Location: Youngstown, Ohio
Federal Circuit: 6th Circuit
Youngstown State University has been given the speech code rating Red. A red light university has at least one policy that both clearly and substantially restricts freedom of speech. Read more here.
Red Light Policies
You should not harass any individual or group. Harassment is
defined as a course of conduct which subjects a person or group of
persons to unwanted physical contact, or the threat of such contact,
or which seriously threatens or alarms a person or group. This
includes activity over the phone or via the internet. (Also see
Physical or Verbal Abuse.) Display or distribution of material that
is offensive to others is prohibited.
to others. Altering of email headers is prohibited.
indecent, obscene, pornographic and/or unlawful activities is prohibited.
distribute written material at designated on-campus locations after reserving those locations
with the site administrator.
and/or coercion which endangers or tends to endanger the safety, health, or life of any
person (including self).
You are not permitted to physically or verbally assault any resident
including yourself. This includes sexual assault, harassment
and/or threats. Slurs regarding a person's racial, ethnic, or sexual
orientation are considered verbal abuse. All forms of physical or
verbal abuse are prohibited, including over the phone or via the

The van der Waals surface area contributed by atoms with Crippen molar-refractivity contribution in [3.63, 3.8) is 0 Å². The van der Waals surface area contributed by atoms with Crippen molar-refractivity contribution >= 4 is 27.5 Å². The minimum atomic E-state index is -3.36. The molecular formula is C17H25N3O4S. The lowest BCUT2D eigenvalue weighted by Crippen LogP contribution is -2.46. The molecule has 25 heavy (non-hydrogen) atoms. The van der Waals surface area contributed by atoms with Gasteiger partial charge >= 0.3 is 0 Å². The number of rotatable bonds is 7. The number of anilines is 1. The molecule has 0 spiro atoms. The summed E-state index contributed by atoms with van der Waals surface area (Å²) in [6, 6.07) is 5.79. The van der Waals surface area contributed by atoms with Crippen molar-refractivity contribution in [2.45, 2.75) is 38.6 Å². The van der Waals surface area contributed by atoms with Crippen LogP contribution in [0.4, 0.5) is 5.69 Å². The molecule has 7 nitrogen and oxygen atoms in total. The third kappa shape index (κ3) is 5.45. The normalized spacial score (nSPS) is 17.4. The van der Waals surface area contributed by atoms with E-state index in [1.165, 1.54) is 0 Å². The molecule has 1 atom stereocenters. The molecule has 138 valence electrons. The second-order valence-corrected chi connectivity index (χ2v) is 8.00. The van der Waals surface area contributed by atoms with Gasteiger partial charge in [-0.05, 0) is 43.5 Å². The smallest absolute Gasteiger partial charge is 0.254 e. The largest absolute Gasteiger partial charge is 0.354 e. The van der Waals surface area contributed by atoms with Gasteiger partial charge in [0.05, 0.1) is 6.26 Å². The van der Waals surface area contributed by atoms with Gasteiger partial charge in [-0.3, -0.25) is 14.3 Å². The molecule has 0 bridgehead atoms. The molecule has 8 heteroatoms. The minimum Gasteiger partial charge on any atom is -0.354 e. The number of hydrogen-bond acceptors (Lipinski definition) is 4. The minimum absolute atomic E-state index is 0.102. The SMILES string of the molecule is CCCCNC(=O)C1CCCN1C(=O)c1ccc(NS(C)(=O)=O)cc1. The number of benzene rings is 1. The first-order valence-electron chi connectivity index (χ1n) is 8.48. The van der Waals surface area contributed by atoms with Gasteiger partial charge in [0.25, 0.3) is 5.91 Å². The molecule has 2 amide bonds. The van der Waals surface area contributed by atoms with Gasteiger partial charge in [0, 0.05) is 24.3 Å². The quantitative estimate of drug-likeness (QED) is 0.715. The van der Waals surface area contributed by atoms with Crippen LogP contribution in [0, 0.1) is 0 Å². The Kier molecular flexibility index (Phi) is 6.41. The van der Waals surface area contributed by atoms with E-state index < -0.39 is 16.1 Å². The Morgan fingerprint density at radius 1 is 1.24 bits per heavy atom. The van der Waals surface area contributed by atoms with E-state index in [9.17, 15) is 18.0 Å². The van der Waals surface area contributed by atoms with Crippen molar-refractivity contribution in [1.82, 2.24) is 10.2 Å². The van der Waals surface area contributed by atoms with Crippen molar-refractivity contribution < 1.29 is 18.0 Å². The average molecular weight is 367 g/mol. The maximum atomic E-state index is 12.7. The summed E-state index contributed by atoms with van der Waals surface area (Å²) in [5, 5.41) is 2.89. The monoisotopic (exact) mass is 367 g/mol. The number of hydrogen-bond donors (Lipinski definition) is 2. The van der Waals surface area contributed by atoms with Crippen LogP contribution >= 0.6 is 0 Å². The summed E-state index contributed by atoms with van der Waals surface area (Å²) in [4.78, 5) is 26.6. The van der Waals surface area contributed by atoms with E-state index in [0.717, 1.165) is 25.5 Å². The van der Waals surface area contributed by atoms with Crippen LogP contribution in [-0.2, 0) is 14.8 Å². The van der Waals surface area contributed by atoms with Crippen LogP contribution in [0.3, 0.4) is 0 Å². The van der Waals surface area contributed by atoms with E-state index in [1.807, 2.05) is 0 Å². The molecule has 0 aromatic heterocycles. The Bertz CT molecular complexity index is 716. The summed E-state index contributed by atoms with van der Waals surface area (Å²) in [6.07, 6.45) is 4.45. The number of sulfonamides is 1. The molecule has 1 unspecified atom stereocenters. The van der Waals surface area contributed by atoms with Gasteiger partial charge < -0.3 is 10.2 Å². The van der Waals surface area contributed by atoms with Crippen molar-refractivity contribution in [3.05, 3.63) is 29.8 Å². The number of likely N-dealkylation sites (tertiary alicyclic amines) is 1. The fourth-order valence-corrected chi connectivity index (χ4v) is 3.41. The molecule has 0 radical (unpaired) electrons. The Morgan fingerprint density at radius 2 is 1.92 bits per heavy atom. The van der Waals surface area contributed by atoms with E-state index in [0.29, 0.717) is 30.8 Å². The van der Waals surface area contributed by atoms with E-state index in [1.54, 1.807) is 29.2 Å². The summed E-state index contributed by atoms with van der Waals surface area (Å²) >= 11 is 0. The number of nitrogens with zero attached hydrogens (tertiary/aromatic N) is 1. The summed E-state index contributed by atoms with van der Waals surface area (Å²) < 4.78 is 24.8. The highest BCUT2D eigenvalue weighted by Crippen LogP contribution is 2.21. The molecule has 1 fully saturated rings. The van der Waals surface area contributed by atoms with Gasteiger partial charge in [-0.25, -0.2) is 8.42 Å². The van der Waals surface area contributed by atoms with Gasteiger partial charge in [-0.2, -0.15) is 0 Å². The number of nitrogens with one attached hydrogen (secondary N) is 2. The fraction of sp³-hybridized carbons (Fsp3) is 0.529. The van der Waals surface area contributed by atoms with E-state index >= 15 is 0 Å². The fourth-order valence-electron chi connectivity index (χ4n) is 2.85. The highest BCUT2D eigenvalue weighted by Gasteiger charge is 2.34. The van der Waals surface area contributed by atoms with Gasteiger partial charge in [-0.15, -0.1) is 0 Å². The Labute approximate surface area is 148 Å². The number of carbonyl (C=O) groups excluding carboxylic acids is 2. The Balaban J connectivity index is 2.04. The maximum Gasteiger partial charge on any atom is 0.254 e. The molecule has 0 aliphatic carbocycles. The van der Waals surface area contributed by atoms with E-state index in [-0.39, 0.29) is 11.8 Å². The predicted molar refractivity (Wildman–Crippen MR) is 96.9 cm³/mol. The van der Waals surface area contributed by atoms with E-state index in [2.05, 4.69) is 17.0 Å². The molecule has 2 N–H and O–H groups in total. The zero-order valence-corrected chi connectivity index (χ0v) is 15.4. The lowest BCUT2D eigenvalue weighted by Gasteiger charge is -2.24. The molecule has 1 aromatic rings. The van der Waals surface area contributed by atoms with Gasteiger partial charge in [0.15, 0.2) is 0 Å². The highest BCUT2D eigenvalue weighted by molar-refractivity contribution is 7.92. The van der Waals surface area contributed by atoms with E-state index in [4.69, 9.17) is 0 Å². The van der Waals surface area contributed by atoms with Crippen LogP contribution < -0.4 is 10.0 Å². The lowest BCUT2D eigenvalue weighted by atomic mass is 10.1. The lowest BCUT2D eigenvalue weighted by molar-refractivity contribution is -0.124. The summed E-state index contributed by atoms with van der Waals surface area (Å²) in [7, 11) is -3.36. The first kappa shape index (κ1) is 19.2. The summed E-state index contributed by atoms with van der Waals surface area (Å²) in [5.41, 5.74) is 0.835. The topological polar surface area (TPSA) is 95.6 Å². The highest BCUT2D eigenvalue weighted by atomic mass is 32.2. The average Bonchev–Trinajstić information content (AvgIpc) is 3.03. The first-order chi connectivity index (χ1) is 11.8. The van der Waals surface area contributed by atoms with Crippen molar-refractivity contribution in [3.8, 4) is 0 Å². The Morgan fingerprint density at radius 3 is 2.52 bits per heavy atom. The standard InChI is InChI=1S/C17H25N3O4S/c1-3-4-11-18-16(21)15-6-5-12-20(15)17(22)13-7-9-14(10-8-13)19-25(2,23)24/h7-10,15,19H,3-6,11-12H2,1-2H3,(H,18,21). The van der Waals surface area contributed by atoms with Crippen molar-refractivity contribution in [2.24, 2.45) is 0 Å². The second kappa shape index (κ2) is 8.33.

1. The right of free inquiry, expression, and/or assembly.
d. Displaying or transmitting sexually suggestive language, pictures, objects, cartoons, or posters.
e. Writing sexually suggestive notes or letters.
f. Referring to or calling a person a sexually oriented name.
g. Telling sexual jokes or using sexually vulgar or explicit language.
h. Derogatory or provoking remarks about or relating to an individual's sex or sexual orientation.
i. Harassing acts or behavior directed against a person on the basis of an individual's sex or sexual orientation.
j. Off-campus conduct which falls within the above definition and affects the individual's on-campus environment.
March 13, 2006
A Summit County jury found Charles Plinton not guilty of selling drugs to a confidential informant in 2004. A few weeks later, a University of Akron disciplinary board found him “responsible” for “selling drugs to a confidential informant.” The difference between those two words — guilty and responsible — may not sound meaningful to the average person. But it’s a distinction that begins to explain the secretive world of college justice in which campus committees may re-try the facts of serious crimes after criminal courts have already decided them. Critics see the hearings as unaccountable Star Chambers marshaled to advance […]» Read More